• Source: Cal-Adapt. Data: LOCA Downscaled Climate Projections (Scripps Institution of Oceanography), Gridded Historical Observed Meteorological and Hydrological Data (University of Colorado, Boulder).
  • Four models have been selected by California’s Climate Action Team Research Working Group as priority models for research contributing to California’s Fourth Climate Change Assessment. Projected future climate from these four models can be described as producing:
    • A warm/dry simulation (HadGEM2-ES)
    • A cooler/wetter simulation (CNRM-CM5)
    • An average simulation (CanESM2)
    • The model simulation that is most unlike the first three for the best coverage of different possibilities (MIROC5)

.

  • Source: Cal-Adapt. Data: LOCA Downscaled Climate Projections (Scripps Institution of Oceanography), Gridded Historical Observed Meteorological and Hydrological Data (University of Colorado, Boulder).
  • Four models have been selected by California’s Climate Action Team Research Working Group as priority models for research contributing to California’s Fourth Climate Change Assessment. Projected future climate from these four models can be described as producing:
    • A warm/dry simulation (HadGEM2-ES)
    • A cooler/wetter simulation (CNRM-CM5)
    • An average simulation (CanESM2)
    • The model simulation that is most unlike the first three for the best coverage of different possibilities (MIROC5)
  • Source: Cal-Adapt. Data: LOCA Downscaled Climate Projections (Scripps Institution of Oceanography), Gridded Historical Observed Meteorological and Hydrological Data (University of Colorado, Boulder).
  • Four models have been selected by California’s Climate Action Team Research Working Group as priority models for research contributing to California’s Fourth Climate Change Assessment. Projected future climate from these four models can be described as producing:
    • A warm/dry simulation (HadGEM2-ES)
    • A cooler/wetter simulation (CNRM-CM5)
    • An average simulation (CanESM2)
    • The model simulation that is most unlike the first three for the best coverage of different possibilities (MIROC5)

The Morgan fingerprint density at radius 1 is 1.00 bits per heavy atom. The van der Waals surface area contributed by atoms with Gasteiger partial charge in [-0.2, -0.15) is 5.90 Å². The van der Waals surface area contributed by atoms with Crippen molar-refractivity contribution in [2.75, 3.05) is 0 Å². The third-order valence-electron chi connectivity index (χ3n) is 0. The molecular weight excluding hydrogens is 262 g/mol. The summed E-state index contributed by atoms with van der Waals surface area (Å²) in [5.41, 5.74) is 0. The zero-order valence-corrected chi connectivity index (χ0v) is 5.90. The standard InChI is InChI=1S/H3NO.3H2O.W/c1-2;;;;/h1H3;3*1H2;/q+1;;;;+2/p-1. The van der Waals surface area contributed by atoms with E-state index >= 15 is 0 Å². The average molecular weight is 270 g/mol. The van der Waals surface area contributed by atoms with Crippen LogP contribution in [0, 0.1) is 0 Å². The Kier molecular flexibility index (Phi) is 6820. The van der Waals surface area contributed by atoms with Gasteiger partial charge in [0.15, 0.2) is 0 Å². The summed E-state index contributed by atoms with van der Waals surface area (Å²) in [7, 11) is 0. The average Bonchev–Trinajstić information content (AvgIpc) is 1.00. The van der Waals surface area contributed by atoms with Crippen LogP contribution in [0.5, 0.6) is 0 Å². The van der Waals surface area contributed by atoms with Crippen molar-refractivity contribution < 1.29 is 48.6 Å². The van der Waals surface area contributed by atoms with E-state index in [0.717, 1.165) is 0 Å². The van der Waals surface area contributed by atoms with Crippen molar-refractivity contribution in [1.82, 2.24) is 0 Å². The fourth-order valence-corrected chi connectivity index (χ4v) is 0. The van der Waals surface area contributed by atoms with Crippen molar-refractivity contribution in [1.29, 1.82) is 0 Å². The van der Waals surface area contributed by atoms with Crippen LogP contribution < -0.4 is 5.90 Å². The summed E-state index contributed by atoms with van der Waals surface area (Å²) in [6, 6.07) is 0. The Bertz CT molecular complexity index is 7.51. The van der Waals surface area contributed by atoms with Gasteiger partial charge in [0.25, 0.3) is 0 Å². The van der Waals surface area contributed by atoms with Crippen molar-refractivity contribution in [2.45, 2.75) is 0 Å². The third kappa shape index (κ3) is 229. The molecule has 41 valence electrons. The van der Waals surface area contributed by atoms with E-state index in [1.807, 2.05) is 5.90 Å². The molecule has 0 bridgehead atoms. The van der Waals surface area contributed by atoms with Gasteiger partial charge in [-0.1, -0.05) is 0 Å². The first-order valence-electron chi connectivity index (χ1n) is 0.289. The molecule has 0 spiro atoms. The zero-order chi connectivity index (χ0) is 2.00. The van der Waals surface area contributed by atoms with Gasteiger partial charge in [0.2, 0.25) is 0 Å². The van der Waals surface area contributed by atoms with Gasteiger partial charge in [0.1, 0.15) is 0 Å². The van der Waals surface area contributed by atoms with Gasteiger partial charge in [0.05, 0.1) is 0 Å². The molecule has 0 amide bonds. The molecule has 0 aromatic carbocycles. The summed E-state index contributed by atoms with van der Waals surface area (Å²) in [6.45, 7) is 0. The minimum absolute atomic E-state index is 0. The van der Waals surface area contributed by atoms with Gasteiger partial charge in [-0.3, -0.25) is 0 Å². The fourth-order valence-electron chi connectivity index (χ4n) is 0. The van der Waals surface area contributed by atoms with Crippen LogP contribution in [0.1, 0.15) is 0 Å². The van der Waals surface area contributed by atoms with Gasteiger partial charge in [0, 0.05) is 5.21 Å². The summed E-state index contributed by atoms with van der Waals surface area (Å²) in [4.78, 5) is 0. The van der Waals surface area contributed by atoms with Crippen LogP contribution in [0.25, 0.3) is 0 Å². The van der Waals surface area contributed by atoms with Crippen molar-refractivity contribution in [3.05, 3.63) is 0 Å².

• Source: Cal-Adapt. Data: LOCA Downscaled Climate Projections (Scripps Institution of Oceanography), Gridded Historical Observed Meteorological and Hydrological Data (University of Colorado, Boulder).
  • Four models have been selected by California’s Climate Action Team Research Working Group as priority models for research contributing to California’s Fourth Climate Change Assessment. Projected future climate from these four models can be described as producing:
    • A warm/dry simulation (HadGEM2-ES)
    • A cooler/wetter simulation (CNRM-CM5)
    • An average simulation (CanESM2)
    • The model simulation that is most unlike the first three for the best coverage of different possibilities (MIROC5)

About

Cal-Adapt’s Extreme Precipitation Tool describes what an extreme precipitation event looks like by providing estimates of intensity and frequency of extreme precipitation events. The tools and visualizations allow you to examine how extreme precipitation events are likely to change in a warming climate over locations of interest to you.

By default, Cal-Adapt calculates extreme values of precipitation over a 2-day period, and defines an extreme event as the lowest value from Annual Maximum values in the historical period (1961–1990). Users can override these defaults by selecting a new “event duration” (number of days over which precipitation accumulates), or by selecting a different “threshold“ value that corresponds to either the 90th, 95th or 99th percentiles. The tool then displays the extreme events that exceed the threshold in different ways. The Frequency chart shows the estimated intensity of precipitation events (Return Level) for a selected period (Return Period) and how it changes over the historical period (1961–1990), mid-century (2035–2064) and end-century (2071–2099). The other charts display the total number of events, the timing of these events and the longest stretch of consecutive extreme events.

What is a Threshold value?

The extreme threshold sets the conditions for which a precipitation event is considered “extreme“. By default, the threshold is set to the lowest annual maximum precipitation accumulation in the historical record (1961 to 1990). Other alternative threshold values (90th, 95th and 99th percentiles) are based on commonly used quantiles over the historical record. Selecting too high a threshold (in arid locations) or too low a threshold can decrease the reliability of the estimates.